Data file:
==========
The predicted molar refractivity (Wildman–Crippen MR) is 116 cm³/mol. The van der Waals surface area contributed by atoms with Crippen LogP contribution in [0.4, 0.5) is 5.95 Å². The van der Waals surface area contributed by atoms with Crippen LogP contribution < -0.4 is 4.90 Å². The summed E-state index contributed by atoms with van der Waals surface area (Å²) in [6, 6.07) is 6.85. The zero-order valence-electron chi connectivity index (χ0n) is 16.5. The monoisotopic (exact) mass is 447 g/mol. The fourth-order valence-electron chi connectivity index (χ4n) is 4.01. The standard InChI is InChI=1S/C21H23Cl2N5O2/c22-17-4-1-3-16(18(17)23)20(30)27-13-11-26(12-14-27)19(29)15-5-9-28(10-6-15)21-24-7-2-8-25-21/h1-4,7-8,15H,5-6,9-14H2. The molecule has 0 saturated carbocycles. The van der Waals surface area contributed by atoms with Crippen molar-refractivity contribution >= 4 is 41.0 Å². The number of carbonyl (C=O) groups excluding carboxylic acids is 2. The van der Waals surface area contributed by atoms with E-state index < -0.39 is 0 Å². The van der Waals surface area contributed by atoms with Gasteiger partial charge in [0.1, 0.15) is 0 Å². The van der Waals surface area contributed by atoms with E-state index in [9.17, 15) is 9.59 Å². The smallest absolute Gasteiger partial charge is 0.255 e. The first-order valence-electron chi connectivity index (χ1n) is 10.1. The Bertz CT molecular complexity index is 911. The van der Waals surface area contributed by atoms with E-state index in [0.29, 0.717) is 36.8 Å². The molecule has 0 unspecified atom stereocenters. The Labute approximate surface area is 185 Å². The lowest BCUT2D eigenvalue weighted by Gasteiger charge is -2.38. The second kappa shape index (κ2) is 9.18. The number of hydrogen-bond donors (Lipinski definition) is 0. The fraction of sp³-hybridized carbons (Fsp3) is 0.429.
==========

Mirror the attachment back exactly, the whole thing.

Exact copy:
The predicted molar refractivity (Wildman–Crippen MR) is 116 cm³/mol. The van der Waals surface area contributed by atoms with Crippen LogP contribution in [0.4, 0.5) is 5.95 Å². The van der Waals surface area contributed by atoms with Crippen LogP contribution < -0.4 is 4.90 Å². The summed E-state index contributed by atoms with van der Waals surface area (Å²) in [6, 6.07) is 6.85. The zero-order valence-electron chi connectivity index (χ0n) is 16.5. The monoisotopic (exact) mass is 447 g/mol. The fourth-order valence-electron chi connectivity index (χ4n) is 4.01. The standard InChI is InChI=1S/C21H23Cl2N5O2/c22-17-4-1-3-16(18(17)23)20(30)27-13-11-26(12-14-27)19(29)15-5-9-28(10-6-15)21-24-7-2-8-25-21/h1-4,7-8,15H,5-6,9-14H2. The molecule has 0 saturated carbocycles. The van der Waals surface area contributed by atoms with Crippen molar-refractivity contribution >= 4 is 41.0 Å². The number of carbonyl (C=O) groups excluding carboxylic acids is 2. The van der Waals surface area contributed by atoms with E-state index < -0.39 is 0 Å². The van der Waals surface area contributed by atoms with Gasteiger partial charge in [0.1, 0.15) is 0 Å². The van der Waals surface area contributed by atoms with E-state index in [9.17, 15) is 9.59 Å². The smallest absolute Gasteiger partial charge is 0.255 e. The first-order valence-electron chi connectivity index (χ1n) is 10.1. The Bertz CT molecular complexity index is 911. The van der Waals surface area contributed by atoms with E-state index in [0.29, 0.717) is 36.8 Å². The molecule has 0 unspecified atom stereocenters. The Labute approximate surface area is 185 Å². The lowest BCUT2D eigenvalue weighted by Gasteiger charge is -2.38. The second kappa shape index (κ2) is 9.18. The number of hydrogen-bond donors (Lipinski definition) is 0. The fraction of sp³-hybridized carbons (Fsp3) is 0.429.